Author: Marjorie Husain Publications: Art Mart Dated: Not Known
In her recent show at Chawkandi Art, Sumaiya Durrani appears to be attempting to open a dialogue with the viewer. Her theme: how men perceive women. These personal impressions are catalogued in a postmodernist vocabulary, executed with the help of mechanical techniques combining photography with offset printing.
Sumaiya has limited herself to black and white with an occasional touch of sepia. Ironically, black and white are also the standard colours of the traditional veil – burqa – which has today become a symbol of the Pakistani womans suppression.
Sumaiyas women are, however, far from shrouded: they are in the nude. Silhouetted against an unadorned surface, the work is in a style that evokes shadow puppetry. This effect is further enhanced by the shallow picture plane. The nudes are not in repose. They preen and stretch; mimicking fashion models, but the message remains ambiguous; are they celebrating their sexuality or are they mere puppets on a string?
In Sumaiyas work, textures and patterns take the place of allegorical motifs and also help build up the pictures layer by layer. Lace, which has long been touted in the west as the quintessentially feminine fabric, is depicted as a confining web. In her work lace symbolises all those porcelain beauties who are acquired by men almost like trophies on the basis of their physical attributes – not unlike a butterfly pinned to the luxuriant velvet of a collectors box. These women, Sumaiya seems to say, are victims of both mans proprietary rights and his predatory instincts.
Empty cameo frames haunt and mystify the viewer. Has the woman who once enjoyed the exalted position of adorning these frames fallen from grace or rebelled?
Op art designs of checkered squares, meandering waves and stripes are projected on the human faces and figures of the compositions. Perhaps this is an expression of the psychological turmoil of women who live not by the freedom that is their birthright, but by the manipulative laws of a society dominated by men.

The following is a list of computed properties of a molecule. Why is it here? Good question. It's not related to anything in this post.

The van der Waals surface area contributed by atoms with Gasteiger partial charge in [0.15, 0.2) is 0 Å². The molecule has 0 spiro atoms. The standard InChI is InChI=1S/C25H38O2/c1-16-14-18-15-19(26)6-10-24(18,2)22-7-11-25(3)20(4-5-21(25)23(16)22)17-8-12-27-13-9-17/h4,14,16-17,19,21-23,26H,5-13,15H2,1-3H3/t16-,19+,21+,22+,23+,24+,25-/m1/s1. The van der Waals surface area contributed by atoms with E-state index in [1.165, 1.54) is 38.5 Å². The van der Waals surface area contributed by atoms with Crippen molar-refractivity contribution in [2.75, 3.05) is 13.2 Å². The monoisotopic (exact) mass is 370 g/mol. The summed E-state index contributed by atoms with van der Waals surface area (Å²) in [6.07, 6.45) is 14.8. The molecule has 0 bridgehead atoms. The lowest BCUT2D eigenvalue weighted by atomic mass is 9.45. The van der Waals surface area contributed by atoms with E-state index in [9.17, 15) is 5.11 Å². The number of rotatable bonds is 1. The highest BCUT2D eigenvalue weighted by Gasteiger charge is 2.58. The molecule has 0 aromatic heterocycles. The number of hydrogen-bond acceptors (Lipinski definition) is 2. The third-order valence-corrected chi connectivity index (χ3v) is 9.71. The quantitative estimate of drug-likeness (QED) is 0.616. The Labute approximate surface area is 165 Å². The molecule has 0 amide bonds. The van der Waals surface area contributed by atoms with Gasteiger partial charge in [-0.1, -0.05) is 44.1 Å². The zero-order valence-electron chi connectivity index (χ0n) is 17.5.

Geometrical elements were introduced in the constructivist and futurist art of Europe in this century to protest against the dehumanising effects of war. Bauhaus evolved these elements into a new vocabulary of design for an industrial age. Does Sumaiya with her frequent use of these elements want to convey the changing role of women in contemporary developed nations? Robbed of her natural role as a child-bearer and homemaker, the pendulum has swung to the extreme; she is now looked upon as an asset both in the boardroom and on the factory floor.
It is easier to analyse Sumaiyas work than to relate to it. The mechanical monotony of her compositions is like printed messages – cold and remote, devoid of nuances created by hand. Neither are they enriched by any indigenous references that should have come naturally to an artist rooted in her culture. After all is her social Comment not inspired by the men and women that surround her?
Feminist painters like Cindy Sherman and Nancy Spero may champion urgent and relevant issues in their postmodernist expression but they cannot communicate their message as effectively as the haunting images of Frida Kahlo. This is perhaps because Frida treats her bodies like humans and not motifs – and is not afraid to let the pain shine through their eyes. It is easier to relate to work that is more subjective.
Sumaiya is a gifted painter with an inquiring intellect. From her NCA days she has grown from an emotive colourist to the creator of foreboding black monochromes. The underlying strength of her paintings is her conceptual approach enhanced by a sharp intuition. The analytical content has, however, begun to dominate her work, as the artist herself confesses: “I have given up colour because it came easily.” In this body of work, a hands-off effect has been consciously created through printing and photo- graphic techniques. But what Sumaiya Durrani seems to overlook is that by controlling each step, the painting may become a postmodernist statement, but it can also get divorced from the intuitive process – the very soul of creativity.